Maryland transit officials have touted construction of a light-rail Purple Line as a way to shape communities in Montgomery and Prince George’s counties for decades to come — and that’s exactly what makes some residents nervous.
After the Maryland Transit Administration put the $2.37 billion project out to bid last week , residents along the 16-mile alignment scoured the 2,200 pages of bid documents for assurances that the winner would have to pay close attention to the Purple Line’s impacts on their neighborhoods.
It’s almost unheard of for citizens to get involved in the details of a highly technical government contract. However, some residents say they are concerned about the private sector’s unusually extensive role in the project via a 35-year public-private partnership that would cover all aspects, from designing and building the line to operating and maintaining it.
In communities such as North Chevy Chase, Bethesda, Silver Spring, Long Branch and Langley Park, even Purple Line supporters say bidders should have to meet more specific and stringent requirements to reduce train noise and vibrations, replace torn-out trees, make the trains’ electrical substations less intrusive, and help small businesses weather years of construction.
“In our past experience, the local communities get left out,” said Zorayda Moreira-Smith, of Casa de Maryland, a group that assists low-income immigrants in the Langley Park area. The group supports a Purple Line.
“We want these issues to be a priority,” Moreira-Smith said, “not an afterthought.”
The Purple Line would be Maryland’s first public-private partnership on a major transportation project and would rely on the private sector more extensively than almost any other U.S. transit project because the contractor also would help finance construction.
The MTA released a “request for proposals” Tuesday, formally beginning the bid process. Proposals from four previously selected teams of private companies are due Jan. 9, and state officials say they will select a preferred bid in spring 2015. If the project secures federal aid, state officials have said construction could begin in 2015 with the line opening in 2020.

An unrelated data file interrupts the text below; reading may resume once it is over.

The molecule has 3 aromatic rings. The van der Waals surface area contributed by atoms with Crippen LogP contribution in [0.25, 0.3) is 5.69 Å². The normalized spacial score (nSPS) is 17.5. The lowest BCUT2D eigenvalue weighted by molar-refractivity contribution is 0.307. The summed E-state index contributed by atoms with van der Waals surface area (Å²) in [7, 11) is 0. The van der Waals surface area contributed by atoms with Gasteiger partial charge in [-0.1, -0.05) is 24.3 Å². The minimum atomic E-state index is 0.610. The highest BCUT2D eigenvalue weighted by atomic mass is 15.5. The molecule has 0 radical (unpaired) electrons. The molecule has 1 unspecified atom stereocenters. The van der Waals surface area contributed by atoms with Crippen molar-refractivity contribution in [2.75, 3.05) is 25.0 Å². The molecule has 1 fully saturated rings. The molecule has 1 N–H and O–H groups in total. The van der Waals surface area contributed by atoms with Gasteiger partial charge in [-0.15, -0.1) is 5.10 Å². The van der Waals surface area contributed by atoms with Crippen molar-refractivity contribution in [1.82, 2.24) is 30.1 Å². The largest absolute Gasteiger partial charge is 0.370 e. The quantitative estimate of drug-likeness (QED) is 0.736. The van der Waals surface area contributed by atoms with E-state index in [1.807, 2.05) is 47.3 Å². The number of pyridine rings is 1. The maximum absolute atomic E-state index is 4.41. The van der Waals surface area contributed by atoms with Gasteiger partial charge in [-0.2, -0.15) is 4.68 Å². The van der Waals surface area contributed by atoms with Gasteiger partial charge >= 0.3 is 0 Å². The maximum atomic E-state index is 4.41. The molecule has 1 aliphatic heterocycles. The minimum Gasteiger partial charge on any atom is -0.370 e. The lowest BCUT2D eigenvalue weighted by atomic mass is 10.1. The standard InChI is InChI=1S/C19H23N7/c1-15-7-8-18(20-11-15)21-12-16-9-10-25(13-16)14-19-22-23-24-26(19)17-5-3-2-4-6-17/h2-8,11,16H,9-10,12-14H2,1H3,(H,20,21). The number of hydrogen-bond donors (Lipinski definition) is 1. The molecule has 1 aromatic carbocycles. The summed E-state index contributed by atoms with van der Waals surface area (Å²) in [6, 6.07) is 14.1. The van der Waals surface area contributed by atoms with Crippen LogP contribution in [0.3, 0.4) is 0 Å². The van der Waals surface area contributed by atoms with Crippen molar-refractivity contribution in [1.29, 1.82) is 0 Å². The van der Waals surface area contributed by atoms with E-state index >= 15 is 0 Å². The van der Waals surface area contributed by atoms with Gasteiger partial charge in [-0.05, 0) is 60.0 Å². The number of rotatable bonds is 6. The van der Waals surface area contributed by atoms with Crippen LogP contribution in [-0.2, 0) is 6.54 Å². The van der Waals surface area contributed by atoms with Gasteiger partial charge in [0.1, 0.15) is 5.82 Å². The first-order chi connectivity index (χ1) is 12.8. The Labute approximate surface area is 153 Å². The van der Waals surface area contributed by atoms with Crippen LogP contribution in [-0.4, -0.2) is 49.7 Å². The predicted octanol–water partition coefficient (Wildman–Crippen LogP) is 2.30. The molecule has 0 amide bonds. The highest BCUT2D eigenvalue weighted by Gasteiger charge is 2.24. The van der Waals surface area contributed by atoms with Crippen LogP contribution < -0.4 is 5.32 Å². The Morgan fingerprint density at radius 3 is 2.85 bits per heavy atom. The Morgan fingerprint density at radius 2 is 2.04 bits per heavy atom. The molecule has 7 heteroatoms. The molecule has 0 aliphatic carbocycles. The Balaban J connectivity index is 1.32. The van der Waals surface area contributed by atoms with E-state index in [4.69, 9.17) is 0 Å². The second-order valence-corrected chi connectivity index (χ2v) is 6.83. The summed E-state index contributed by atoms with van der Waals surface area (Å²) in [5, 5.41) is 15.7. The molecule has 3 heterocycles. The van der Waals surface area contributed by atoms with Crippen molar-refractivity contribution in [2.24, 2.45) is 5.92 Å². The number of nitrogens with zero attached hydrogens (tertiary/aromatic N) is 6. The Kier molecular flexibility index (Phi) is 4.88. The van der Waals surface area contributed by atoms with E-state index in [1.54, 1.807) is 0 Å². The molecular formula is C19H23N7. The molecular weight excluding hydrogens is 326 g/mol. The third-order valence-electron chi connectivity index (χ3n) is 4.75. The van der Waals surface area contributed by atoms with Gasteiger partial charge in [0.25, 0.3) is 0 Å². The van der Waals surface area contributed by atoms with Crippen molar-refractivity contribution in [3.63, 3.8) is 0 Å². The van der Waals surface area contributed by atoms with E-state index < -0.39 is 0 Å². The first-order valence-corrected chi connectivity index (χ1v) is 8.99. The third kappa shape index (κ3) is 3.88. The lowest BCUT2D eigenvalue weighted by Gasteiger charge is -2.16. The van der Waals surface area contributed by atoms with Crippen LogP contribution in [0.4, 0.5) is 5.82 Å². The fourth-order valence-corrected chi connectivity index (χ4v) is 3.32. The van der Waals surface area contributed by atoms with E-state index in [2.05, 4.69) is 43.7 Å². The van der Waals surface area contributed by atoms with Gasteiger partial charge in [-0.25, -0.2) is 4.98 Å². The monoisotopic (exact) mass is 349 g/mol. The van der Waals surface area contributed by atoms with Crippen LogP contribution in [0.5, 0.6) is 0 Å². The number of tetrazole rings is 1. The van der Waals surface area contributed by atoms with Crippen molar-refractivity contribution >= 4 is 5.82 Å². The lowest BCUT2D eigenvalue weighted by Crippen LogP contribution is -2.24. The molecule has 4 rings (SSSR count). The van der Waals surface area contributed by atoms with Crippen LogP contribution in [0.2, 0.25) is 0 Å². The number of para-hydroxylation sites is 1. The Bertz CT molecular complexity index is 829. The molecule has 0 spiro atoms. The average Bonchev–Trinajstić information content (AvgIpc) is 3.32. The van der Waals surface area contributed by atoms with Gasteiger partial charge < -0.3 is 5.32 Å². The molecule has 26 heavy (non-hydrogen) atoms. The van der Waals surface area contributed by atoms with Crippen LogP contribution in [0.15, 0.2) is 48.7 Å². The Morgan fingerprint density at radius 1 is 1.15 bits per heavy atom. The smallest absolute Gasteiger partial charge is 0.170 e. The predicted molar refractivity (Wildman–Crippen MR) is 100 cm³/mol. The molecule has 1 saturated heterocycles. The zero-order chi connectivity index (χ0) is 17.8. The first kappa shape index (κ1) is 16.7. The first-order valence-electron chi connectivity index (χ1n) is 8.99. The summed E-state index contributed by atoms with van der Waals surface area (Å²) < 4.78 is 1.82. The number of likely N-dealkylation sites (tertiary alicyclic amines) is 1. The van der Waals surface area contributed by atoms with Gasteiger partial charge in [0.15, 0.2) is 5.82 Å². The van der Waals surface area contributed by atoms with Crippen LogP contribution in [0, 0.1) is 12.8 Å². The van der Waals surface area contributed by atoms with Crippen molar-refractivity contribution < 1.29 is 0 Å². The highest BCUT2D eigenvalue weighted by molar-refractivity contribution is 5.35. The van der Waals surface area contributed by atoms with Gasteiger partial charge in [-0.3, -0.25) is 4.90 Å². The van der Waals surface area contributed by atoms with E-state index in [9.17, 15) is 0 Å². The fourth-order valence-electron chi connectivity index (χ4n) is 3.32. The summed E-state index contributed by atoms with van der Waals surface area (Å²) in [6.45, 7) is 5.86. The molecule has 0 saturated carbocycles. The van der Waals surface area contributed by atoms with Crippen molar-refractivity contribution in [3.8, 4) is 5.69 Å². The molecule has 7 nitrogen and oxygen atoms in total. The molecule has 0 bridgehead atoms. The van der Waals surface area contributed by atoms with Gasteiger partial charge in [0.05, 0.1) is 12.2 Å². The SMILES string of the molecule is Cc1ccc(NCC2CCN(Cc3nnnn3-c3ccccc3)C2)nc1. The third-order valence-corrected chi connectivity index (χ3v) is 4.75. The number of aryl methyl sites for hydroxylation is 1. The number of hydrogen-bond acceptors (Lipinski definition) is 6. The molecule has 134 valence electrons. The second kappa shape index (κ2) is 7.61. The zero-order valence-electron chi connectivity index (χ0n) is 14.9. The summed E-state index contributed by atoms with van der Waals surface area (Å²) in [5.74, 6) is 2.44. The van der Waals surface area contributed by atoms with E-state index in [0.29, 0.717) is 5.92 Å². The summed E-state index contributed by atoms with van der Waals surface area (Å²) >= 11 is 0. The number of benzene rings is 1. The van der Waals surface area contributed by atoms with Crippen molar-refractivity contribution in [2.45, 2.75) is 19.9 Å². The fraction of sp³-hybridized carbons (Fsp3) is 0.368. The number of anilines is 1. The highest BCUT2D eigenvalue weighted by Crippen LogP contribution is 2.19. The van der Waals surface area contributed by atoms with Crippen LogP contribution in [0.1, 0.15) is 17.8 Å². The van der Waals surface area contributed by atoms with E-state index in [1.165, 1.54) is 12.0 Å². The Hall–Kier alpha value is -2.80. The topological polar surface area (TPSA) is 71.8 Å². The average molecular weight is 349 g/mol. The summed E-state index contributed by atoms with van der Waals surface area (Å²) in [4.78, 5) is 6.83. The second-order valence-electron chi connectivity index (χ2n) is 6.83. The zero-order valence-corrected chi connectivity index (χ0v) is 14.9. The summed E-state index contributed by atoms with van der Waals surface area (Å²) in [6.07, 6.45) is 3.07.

What makes many community groups nervous is that unlike with a traditional transit contract, the project is going out to bid with only about 30 percent of it already designed by the Maryland Transit Administration. As long as bidders meet certain requirements, such as federal noise limits or the Americans With Disabilities Act, many of the details of what the line would look and sound like will be left to a private sector motivated by profit.
In the Silver Spring community of Lyttonsville, residents wanted the state to require that bids include an elevator to help people with disabilities reach the Purple Line station, rather than a 200-foot ramp that state plans showed. An elevator would be more expensive, but residents say a ramp would be too long for people with canes or walkers. Without the state requiring an elevator, they say, bidders will stick with the cheaper ramp option to remain competitive.
The Hamlet Place townhouse community in Chevy Chase is worried about privacy. The four-foot sound walls that the bid solicitation requires as a minimum height would allow train passengers to see into their living room and bedroom windows, said Guy Scango, chairman of the community’s Purple Line committee.
“The [bidders] are going to try to save money,” Scango said. “Unless something in the [bid specifications] tells them to do something, they have no contractual responsibility to do it.”